Maurizio Mochetti

Galleria La Nuova Pesa

In a departure from his usual practice, Maurizio Mochetti omitted lasers from his most recent exhibition, foregoing the spectacular fascination of the technological in favor of displaying four rarefied pieces in the gallery’s ample spaces. The installation was a product of subtraction rather than accumulation. The most convincing example of Mochetti’s effective utilization of available space was the room in which a hunting arrow swung in midair at eye level, attached to the ceiling by a wire so thin it was all but invisible. The effect was both magical and alienating, and the arrow—fixed in a suspended position—brought to mind Xeno’s paradox: the impossibility of rationally uniting space and time. The tip of the arrow changed direction slightly in response to subtle shifts in the air around it (people’s movements, even the breath they exhaled when speaking). It is difficult to describe the extremely subtle sensation of violence and aggression this installation produced; it reached the point that spectators wouldn’t enter or move about alone in the completely empty room, as if they imagined themselves to be the target of the arrow.

Another piece also derived much of its interest from its interaction with the spectator. A small model of the German Bachem Natter rocket, designed in 1944, was installed at eye level. On the nose of the small aircraft, in place of the 24 rockets, Mochetti inserted a mirror, so that the pupil of the viewer became the lens of the object he or she was observing. On a square of black, milky glass placed on the floor, a red ball containing an oscillating mechanism—a sort of clock balance wheel—made small, incessant movements produced by a tensile force invisible to the spectator. The gallery’s largest space contained another airplane model, the American Gee Bee Racer designed in 1932, which looked like a toy left on the floor of a playroom. Attached by a cable to a fixed point, the airplane futilely at tempted to take off, responding to the readings of an internal computer that caused the motor to turn on. This piece, like the others, was dependent on minimal, almost imperceptible movements in space and time, so much so that if the viewer were not physically present at the moment the airplane turned on (not more than a few seconds) and attempted to free itself from the force of gravity, what was seen was merely a ready-made object, immobile on the floor.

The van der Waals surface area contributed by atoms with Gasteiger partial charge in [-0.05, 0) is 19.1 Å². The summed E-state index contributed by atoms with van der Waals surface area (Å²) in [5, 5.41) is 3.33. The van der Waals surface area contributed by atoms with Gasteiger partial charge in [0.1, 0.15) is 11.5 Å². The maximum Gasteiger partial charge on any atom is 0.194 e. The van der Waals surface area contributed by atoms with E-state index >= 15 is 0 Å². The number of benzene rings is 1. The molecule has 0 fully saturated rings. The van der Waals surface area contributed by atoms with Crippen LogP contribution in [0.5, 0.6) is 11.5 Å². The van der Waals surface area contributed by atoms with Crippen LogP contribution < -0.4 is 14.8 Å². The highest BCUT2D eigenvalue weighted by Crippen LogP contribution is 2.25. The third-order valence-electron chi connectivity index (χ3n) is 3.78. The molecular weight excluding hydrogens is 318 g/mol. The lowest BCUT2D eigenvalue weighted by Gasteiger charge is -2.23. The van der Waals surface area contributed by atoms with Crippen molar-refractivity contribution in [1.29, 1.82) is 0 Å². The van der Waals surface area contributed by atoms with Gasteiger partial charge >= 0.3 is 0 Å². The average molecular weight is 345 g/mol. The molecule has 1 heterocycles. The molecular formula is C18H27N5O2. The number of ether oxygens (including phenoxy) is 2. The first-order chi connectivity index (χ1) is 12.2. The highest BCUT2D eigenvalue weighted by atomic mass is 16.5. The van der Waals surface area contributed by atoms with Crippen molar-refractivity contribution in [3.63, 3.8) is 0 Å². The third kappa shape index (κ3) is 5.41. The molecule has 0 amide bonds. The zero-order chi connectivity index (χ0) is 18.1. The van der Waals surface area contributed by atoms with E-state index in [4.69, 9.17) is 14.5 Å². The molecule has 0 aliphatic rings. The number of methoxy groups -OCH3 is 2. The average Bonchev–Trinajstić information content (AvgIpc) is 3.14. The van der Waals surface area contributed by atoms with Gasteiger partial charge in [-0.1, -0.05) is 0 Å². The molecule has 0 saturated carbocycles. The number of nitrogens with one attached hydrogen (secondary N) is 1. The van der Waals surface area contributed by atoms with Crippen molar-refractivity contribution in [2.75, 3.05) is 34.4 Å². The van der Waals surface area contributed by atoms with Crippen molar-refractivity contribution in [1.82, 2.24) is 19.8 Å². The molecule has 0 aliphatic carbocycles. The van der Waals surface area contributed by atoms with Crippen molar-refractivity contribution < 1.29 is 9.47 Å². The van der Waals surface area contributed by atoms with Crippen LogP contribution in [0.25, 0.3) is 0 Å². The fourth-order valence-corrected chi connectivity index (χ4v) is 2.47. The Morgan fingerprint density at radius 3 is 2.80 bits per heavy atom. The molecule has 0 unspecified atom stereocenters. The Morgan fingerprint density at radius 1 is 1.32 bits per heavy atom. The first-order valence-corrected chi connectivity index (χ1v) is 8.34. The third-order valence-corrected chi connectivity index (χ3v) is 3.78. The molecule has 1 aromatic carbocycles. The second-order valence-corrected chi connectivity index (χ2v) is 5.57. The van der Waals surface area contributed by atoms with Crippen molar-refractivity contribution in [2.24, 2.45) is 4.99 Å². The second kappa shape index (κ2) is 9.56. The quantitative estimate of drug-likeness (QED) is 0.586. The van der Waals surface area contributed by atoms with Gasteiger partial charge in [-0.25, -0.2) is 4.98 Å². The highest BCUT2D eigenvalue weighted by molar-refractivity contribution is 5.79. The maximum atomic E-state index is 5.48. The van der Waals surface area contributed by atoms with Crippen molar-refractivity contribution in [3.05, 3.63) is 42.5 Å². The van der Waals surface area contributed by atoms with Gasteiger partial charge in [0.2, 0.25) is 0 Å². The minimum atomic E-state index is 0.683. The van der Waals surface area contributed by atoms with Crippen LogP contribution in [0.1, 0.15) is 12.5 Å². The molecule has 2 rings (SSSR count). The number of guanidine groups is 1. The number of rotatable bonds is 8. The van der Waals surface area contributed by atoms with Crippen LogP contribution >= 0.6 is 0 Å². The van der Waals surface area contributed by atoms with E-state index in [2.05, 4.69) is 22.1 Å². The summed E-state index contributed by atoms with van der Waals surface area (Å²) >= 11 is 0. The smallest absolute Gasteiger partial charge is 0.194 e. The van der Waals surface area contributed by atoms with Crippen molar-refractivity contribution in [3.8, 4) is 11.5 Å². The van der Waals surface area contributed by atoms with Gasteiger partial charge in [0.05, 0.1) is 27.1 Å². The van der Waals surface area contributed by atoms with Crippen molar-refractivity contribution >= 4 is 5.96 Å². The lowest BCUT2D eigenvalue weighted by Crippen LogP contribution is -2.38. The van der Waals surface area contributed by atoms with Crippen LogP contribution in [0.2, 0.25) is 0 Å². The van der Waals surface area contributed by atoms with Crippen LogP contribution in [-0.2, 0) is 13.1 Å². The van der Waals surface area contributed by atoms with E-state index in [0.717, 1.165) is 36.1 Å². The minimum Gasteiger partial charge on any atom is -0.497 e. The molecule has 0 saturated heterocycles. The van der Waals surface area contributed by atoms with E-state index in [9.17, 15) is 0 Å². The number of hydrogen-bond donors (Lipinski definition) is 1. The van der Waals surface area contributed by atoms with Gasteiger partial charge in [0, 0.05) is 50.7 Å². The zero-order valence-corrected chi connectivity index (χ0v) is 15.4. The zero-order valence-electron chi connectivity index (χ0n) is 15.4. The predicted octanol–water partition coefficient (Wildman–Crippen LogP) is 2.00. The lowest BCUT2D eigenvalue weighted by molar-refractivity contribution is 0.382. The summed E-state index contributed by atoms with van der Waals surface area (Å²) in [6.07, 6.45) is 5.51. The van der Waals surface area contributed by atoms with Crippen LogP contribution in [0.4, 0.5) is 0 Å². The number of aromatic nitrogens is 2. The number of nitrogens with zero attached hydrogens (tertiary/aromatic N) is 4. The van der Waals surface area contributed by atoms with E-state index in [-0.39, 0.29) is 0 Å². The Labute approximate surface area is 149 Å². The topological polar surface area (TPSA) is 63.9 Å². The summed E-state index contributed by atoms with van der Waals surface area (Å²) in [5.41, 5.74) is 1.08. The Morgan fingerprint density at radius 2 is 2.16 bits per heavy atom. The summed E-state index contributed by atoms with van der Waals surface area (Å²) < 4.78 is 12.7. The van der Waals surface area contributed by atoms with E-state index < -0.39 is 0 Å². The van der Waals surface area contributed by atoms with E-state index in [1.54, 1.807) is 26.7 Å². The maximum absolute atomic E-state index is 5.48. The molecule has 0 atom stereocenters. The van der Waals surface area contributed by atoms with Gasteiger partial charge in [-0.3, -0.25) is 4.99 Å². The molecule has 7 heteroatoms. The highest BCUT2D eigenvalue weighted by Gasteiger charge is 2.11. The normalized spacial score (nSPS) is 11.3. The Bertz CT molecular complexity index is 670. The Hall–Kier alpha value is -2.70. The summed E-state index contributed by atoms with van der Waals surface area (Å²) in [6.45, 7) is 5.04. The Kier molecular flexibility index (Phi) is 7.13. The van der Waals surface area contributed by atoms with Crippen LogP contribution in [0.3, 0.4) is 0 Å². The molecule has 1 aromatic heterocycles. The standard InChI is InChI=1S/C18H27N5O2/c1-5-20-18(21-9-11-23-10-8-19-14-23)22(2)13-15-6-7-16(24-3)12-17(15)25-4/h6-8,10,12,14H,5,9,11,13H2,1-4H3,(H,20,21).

In Mochetti’s work the visualization of the invisible vectors of energy that surround us parallels the desire to present and identify an image. To understand this one only has to see—and admire—the extremely delicate play of shadows that the Natter projected on the wall on which it was installed. Mochetti plays on the physical and mental tension with which the object is liberated from itself and becomes an image.

Massimo Carboni

Translated from the Italian by Marguerite Shore.